Left: is this the skull a Wessex King? © Wessex Archaeology
Experts have discovered the noble Amesbury Archer, buried 4000 years ago near Stonehenge, was originally from the Alps - probably Switzerland, Austria or Germany.
“We have long suspected that it was people from the continent of Europe who initiated the trade that first brought metalworking to Britain, and the Archer is the first discovery to confirm this," said Dr Andrew Fitzpatrick, of Wessex Archaeology, the archaeological consultants responsible for digging the site.
Right: artist Jane Brayne's interpretation of what the archer may have looked like. © Wessex Archaeology
Discovery of the remains in 2002 caused a flurry of archaeological interest. The grave, found three miles from Stonehenge, contained a rich deposit of 100 items of grave goods, including gold earrings.
It was said at the time to have been the richest Bronze Age grave yet found in Northern Europe. Some experts contend the Archer could have been involved in the construction of Stonehenge, though others disagree.
Later, on the same site, another grave was found, this time of a younger man. Detailed examination of the skeleton now shows the younger man was almost certainly related to the Archer, who could have been his father.
Left: tools of his trade - some of the arrowheads found alongside daggers and a wristguard.
The latest findings resulted from tests carried out on the Archer’s teeth and bones and on the objects found in the grave, which included two gold hair tresses, three copper knives, flint arrowheads, wristguards and pottery.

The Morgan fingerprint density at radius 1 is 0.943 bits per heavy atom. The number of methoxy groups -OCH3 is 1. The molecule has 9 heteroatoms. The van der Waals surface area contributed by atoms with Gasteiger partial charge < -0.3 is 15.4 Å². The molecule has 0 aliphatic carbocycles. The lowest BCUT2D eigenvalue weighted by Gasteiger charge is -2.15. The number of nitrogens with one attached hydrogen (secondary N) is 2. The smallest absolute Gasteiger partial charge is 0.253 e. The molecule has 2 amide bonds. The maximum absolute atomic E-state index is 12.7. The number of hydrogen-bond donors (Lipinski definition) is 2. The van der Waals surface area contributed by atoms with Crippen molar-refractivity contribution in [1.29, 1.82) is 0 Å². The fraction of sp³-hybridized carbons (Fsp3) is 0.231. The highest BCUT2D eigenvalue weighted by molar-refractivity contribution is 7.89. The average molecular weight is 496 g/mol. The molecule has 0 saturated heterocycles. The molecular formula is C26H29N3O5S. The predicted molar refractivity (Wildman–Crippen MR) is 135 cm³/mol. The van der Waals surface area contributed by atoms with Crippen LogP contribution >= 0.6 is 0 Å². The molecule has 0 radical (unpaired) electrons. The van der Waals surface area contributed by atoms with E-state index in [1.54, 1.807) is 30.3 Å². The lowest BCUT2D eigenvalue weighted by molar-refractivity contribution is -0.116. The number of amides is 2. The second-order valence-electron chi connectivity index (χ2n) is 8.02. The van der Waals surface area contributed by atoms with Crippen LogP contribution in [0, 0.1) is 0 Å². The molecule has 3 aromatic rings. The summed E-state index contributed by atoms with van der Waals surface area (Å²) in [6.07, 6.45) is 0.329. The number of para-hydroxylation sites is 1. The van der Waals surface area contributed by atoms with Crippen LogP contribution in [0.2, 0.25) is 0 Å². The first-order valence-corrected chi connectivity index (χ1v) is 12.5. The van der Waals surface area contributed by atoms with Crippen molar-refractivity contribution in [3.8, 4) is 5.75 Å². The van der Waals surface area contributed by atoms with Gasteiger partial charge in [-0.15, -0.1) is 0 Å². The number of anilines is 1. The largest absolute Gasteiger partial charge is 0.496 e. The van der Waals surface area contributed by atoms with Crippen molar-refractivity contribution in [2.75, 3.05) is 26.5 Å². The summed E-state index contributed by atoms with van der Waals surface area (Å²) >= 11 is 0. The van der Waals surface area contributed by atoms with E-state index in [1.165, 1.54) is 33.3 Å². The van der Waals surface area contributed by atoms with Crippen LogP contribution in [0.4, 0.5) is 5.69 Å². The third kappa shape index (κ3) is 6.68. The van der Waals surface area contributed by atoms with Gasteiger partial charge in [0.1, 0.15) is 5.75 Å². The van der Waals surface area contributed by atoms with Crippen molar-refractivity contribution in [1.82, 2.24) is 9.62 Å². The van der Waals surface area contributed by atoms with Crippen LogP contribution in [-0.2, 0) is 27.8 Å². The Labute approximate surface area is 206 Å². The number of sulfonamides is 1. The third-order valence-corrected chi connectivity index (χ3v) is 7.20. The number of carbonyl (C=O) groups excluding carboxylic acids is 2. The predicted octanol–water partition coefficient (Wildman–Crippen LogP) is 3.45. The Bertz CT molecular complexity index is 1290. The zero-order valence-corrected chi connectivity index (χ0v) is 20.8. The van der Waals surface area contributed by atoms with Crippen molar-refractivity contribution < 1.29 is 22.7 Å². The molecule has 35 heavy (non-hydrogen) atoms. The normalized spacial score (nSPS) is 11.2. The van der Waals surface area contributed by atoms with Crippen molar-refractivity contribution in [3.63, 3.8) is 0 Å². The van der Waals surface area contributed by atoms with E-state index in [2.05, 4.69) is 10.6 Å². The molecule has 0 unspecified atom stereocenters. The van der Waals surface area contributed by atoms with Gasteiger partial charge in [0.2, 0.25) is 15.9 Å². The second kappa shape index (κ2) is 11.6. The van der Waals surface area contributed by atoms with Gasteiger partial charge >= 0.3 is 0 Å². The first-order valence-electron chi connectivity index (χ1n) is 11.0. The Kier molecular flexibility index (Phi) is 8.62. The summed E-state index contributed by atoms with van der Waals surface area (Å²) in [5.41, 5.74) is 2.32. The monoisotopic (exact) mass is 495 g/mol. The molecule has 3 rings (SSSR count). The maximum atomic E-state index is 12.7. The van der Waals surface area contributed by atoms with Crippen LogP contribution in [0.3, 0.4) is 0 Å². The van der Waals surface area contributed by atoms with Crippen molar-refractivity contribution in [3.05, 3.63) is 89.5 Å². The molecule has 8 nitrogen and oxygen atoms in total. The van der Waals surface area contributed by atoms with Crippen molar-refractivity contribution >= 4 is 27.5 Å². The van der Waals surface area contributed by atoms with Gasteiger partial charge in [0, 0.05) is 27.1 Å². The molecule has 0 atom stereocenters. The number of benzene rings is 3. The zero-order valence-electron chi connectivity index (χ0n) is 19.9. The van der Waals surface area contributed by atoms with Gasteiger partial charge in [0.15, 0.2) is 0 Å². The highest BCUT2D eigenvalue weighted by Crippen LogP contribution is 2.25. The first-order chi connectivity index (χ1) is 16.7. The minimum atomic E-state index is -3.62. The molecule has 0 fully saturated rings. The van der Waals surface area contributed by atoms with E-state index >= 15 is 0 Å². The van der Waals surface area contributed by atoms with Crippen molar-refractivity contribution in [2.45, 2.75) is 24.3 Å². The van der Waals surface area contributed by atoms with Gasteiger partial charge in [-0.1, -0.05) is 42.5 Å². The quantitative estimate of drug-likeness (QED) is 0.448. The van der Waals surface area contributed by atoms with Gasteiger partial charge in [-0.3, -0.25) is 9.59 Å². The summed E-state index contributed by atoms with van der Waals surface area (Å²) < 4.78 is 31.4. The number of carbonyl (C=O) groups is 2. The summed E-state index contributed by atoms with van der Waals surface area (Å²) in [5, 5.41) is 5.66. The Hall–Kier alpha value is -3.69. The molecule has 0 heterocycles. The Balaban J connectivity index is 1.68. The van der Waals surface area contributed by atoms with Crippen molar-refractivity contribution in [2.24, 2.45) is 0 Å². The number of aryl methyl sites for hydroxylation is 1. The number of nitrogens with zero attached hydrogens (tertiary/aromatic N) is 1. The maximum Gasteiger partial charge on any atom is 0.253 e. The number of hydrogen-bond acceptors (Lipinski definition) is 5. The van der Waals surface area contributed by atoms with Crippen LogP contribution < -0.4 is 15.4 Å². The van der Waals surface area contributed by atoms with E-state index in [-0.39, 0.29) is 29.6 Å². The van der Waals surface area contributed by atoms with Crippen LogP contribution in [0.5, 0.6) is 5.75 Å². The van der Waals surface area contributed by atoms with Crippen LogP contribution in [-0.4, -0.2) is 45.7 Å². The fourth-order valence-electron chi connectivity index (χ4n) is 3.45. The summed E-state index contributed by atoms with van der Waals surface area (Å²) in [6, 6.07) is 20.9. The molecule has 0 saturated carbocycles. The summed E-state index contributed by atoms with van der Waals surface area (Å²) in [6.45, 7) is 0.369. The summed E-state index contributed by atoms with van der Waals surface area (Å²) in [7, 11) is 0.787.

They show he came from the Alps region, and the copper knives came from Spain and France. It's evidence of the wide trade network that existed in the early Bronze Age - and the gold was dated to as early as 2,470BC, the oldest gold objects yet found in Britain.
Tests on the bones carried out by Wessex Archaeology’s own staff showed that the Archer was a man aged between 35 and 45. He was strongly built, but he had an abscess on his jaw and had suffered an accident a few years before his death that had ripped his left knee cap off.
As a result of this he walked with a straight left which swung out to the side of him, and suffered from an infection in his bones which would have caused him constant pain.
Right: these gold ear or hair decorations were found in the grave. More were found in the younger man's grave - nestled inside his jaw bone. © Wessex Archaeology
Other tests on the enamel found on the Archer’s teeth could not reveal how long he had lived in Britain, only that he must have lived in the Alps region while a child.
Other tests were carried out by the British Museum, the National Museums of Wales and Scotland, the British Geological Survey, the National Trust Museum at Avebury and the Universities of Durham, Exeter, Oxford and Southampton.
They showed that the Archer wore animal skins fashioned into a cloak and was buried with pottery made locally, perhaps specially for his funeral.
The importance of the Archer and his grave are detailed in a programme 'King of Stonehenge: A Meet the Ancestors Special' on BBC2 on Wednesday February 19 at 9pm.
Visit the Salisbury and South Wiltshire Museum to see an award winning Stonehenge display. There's also Devizes Museum and the Dorset County Museum in Dorchester with good collections of prehistoric artefacts to see.
And finally: keep up with further news of the Amesbury Archer on the website of Wessex Archaeology: www.wessexarch.co.uk/
Read our previous coverage of this exciting find: Bronze Age Burial Astonishes Archaeologists.